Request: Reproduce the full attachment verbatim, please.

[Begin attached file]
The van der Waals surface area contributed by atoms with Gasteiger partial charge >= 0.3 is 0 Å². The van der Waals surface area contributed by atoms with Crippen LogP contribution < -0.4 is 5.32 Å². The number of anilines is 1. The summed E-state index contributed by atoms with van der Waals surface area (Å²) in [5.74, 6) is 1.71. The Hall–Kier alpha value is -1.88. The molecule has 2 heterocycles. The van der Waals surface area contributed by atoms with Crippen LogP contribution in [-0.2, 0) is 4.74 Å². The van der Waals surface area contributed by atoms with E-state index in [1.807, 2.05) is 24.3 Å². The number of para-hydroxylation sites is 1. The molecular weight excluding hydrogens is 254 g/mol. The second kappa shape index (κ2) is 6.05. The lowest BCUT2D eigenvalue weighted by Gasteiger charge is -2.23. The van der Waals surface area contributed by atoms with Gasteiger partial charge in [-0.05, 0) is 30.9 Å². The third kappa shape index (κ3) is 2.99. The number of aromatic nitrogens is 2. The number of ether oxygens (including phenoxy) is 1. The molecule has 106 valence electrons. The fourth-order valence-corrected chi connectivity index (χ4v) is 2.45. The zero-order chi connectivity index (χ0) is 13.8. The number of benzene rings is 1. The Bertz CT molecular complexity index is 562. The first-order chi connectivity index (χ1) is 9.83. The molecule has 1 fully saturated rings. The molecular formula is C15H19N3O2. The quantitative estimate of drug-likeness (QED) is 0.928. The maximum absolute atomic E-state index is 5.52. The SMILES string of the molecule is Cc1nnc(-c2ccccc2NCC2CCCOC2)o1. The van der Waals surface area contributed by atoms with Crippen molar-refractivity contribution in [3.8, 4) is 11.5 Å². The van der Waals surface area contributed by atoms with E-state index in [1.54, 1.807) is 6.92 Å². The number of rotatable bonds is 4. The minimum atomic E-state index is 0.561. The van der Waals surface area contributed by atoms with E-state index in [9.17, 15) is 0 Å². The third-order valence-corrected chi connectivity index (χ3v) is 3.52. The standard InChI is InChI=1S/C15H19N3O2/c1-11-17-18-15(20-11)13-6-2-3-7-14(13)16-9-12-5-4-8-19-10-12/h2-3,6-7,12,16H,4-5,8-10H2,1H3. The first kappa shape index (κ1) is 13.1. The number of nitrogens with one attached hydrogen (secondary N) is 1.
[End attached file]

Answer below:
The van der Waals surface area contributed by atoms with Gasteiger partial charge >= 0.3 is 0 Å². The van der Waals surface area contributed by atoms with Crippen LogP contribution < -0.4 is 5.32 Å². The number of anilines is 1. The summed E-state index contributed by atoms with van der Waals surface area (Å²) in [5.74, 6) is 1.71. The Hall–Kier alpha value is -1.88. The molecule has 2 heterocycles. The van der Waals surface area contributed by atoms with Crippen LogP contribution in [-0.2, 0) is 4.74 Å². The van der Waals surface area contributed by atoms with E-state index in [1.807, 2.05) is 24.3 Å². The number of para-hydroxylation sites is 1. The molecular weight excluding hydrogens is 254 g/mol. The second kappa shape index (κ2) is 6.05. The lowest BCUT2D eigenvalue weighted by Gasteiger charge is -2.23. The van der Waals surface area contributed by atoms with Gasteiger partial charge in [-0.05, 0) is 30.9 Å². The third kappa shape index (κ3) is 2.99. The number of aromatic nitrogens is 2. The number of ether oxygens (including phenoxy) is 1. The molecule has 106 valence electrons. The fourth-order valence-corrected chi connectivity index (χ4v) is 2.45. The zero-order chi connectivity index (χ0) is 13.8. The number of benzene rings is 1. The Bertz CT molecular complexity index is 562. The first-order chi connectivity index (χ1) is 9.83. The molecule has 1 fully saturated rings. The molecular formula is C15H19N3O2. The quantitative estimate of drug-likeness (QED) is 0.928. The maximum absolute atomic E-state index is 5.52. The SMILES string of the molecule is Cc1nnc(-c2ccccc2NCC2CCCOC2)o1. The van der Waals surface area contributed by atoms with Crippen molar-refractivity contribution in [3.8, 4) is 11.5 Å². The van der Waals surface area contributed by atoms with E-state index in [1.54, 1.807) is 6.92 Å². The number of rotatable bonds is 4. The minimum atomic E-state index is 0.561. The van der Waals surface area contributed by atoms with E-state index in [9.17, 15) is 0 Å². The third-order valence-corrected chi connectivity index (χ3v) is 3.52. The standard InChI is InChI=1S/C15H19N3O2/c1-11-17-18-15(20-11)13-6-2-3-7-14(13)16-9-12-5-4-8-19-10-12/h2-3,6-7,12,16H,4-5,8-10H2,1H3. The first kappa shape index (κ1) is 13.1. The number of nitrogens with one attached hydrogen (secondary N) is 1.